Nuclear Medicine

Nuclear medicine uses radioactive materials and a special camera to diagnose and treat complex diseases. These tests provide information that is not available through other imaging methods.

Children’s Hospital Los Angeles offers the full range of nuclear scans. These tests enable us to diagnose some conditions in earlier stages so that your child receives timely, appropriate care. Nuclear studies also help us monitor response to treatments, making it possible to tailor therapies to your child’s changing needs.

Nuclear Medicine: Why Choose Us

Our team includes pediatric radiologists specializing in nuclear medicine. These experts have additional training in using radioactive substances to produce specialized images in all areas of the body. Meet our team.

Highlights of our program include:

  • Advanced technology: Children’s Hospital uses the best available scanners, which produce detailed images of body structures. These technologies make it possible to complete studies using lower doses of radiation, which is safer for your child.
  • Safety: We maintain American College of Radiology accreditation, the gold standard of care, for our nuclear medicine services. Accreditation signifies our commitment to providing the highest-quality tests and interpretations.
  • Experienced team: In addition to nuclear medicine radiologists, our team includes technologists and a radiation safety team specializing in nuclear scans. We work together to plan your child’s imaging study. We perform accurate tests with the minimum necessary dose of radioactive substance.
  • Child-friendly atmosphere: Our Child Life specialists undergo extensive training in supporting and comforting children during medical procedures. When needle pokes are necessary, we use age-appropriate techniques to make them less stressful.
  • Expert sedation services: For some children, sedation makes nuclear studies safer and more comfortable. Children’s Hospital is one of the few programs in Southern California offering pediatric nuclear medicine scans with sedation. We use medications to help your child relax or go to sleep during the procedure. Our team includes internationally renowned pediatric anesthesiologists who provide sedation services to children of all ages.

How Do Nuclear Scans Work?

Nuclear imaging uses substances called radiotracers that accumulate in areas of increased cell activity. They also bind to proteins the body releases in response to certain medical issues. During the test, a special technology interprets the effects of the radiotracer to produce an image. If there is abnormal cell activity or proteins, the image will highlight it.

Nuclear studies often show the earliest signs of disease, which is why they are so helpful. But the image resolution isn’t as sharp as a computed tomography (CT) or magnetic resonance imaging (MRI) scan. Additional testing may be necessary to confirm or rule out a specific diagnosis.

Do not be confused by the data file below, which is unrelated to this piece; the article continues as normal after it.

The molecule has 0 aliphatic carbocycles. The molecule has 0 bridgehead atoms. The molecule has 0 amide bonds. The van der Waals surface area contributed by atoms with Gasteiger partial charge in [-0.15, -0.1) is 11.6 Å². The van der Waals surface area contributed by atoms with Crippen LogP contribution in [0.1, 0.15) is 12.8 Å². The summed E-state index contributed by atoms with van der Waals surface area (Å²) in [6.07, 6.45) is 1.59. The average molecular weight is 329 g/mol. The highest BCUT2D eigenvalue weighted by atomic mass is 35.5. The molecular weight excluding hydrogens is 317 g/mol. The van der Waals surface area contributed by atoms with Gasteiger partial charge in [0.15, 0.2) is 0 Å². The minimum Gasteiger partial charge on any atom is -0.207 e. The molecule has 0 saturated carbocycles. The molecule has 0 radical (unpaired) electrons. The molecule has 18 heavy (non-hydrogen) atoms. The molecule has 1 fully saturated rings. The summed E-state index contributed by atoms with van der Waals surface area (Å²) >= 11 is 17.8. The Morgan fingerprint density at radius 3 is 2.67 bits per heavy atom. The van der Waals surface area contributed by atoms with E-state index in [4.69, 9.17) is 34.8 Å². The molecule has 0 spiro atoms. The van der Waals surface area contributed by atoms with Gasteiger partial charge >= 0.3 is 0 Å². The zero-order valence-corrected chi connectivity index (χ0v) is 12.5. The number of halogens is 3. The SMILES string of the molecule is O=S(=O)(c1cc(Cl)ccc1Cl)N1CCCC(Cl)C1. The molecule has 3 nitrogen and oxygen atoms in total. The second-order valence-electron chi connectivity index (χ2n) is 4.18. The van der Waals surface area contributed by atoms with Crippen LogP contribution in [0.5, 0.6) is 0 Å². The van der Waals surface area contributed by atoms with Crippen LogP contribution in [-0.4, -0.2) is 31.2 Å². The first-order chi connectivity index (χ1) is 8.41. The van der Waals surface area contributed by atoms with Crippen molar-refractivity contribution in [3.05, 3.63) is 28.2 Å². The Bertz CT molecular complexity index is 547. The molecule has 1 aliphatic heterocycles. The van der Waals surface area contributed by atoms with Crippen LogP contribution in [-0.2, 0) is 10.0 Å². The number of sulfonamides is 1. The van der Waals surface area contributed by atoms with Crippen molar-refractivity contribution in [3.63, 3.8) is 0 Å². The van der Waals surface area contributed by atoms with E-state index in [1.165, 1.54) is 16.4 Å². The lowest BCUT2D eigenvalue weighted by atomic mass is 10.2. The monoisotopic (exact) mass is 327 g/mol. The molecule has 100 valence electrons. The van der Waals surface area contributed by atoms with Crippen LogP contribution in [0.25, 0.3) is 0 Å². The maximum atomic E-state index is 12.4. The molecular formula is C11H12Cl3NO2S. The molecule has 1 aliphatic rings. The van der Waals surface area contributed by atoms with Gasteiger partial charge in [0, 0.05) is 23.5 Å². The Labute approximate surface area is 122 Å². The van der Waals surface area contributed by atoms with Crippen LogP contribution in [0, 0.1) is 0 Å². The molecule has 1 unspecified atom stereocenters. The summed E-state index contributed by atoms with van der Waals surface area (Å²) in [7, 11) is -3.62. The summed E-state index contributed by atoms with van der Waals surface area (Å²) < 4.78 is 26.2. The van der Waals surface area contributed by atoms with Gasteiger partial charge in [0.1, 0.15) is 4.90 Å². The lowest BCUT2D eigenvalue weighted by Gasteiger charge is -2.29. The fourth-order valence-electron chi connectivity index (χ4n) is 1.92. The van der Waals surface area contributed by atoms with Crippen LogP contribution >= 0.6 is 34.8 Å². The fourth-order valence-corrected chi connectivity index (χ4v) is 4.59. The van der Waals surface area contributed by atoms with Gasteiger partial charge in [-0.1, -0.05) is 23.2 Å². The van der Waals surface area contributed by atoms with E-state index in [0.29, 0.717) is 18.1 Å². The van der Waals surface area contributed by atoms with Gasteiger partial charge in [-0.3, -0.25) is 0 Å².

Getting a Nuclear Medicine Study: What to Expect

Before your child’s scan, we provide you with information about what to expect and how to prepare. Read our radiology and imaging patient and family resources.

Your child’s test may involve a single-photon emission computed tomography (SPECT) or positron emission tomography (PET) scan. These tests are similar in that they involve large machines that measure biological interactions with the radiotracer. But these scans use different types of radiotracer substances. And the method of interpreting them is slightly different.

What to expect

Here’s what happens during a nuclear medicine scan:

  1. Depending on the type of scan, your child may receive the radiotracer substance by mouth, inhalable gas, injection or intravenous (IV) line.
  2. The PET and SPECT scanners are large machines with exam tables that slide in and out of their center. We use special positioning equipment to secure your child in place.
  3. Technologists then move the table to position your child within the scanner.
  4. During the test, the scanner detects the energy of the radiotracers and converts it into a 3D image.
  5. The body starts breaking down the radiotracer shortly after the test and eliminates it through urine or stool a day or so after the test.

Types of Nuclear Medicine Studies and Therapies We Offer

We offer a variety of nuclear medicine studies and therapies at Children’s Hospital. Some examples include:

  • Bone scan, which detects signs of bone disease or injury and determines their severity.
  • Cerebrospinal fluid (CSF) shunt study, which makes it possible to determine whether CSF is flowing through a surgically placed shunt.
  • Epilepsy tests, which help us pinpoint the source of seizure activity.
  • Gastric emptying study, which measures the rate at which food leaves the stomach.
  • Iodine-131 treatment, which slows abnormal cell growth in children with thyroid cancer and hypothyroidism.
  • MAG3 scan, which estimates how much blood flows through tiny filters in the kidneys (glomeruli).
  • MIBG scan, which uses a substance such as iodine-123-metaiodobenzylguanidine (MIBG) to detect tumors affecting nerve cells.
  • MIBG therapy for neuroblastoma, which uses iodine-131 and metaiodobenzylguanidine to destroy cancer cells throughout the body.

Comprehensive Radiology and Imaging Services for Children

We offer the full range of radiology and imaging studies at our main hospital, in one convenient location. Some of these services are also available at locations throughout the Los Angeles region. Find out more about Radiology and Imaging.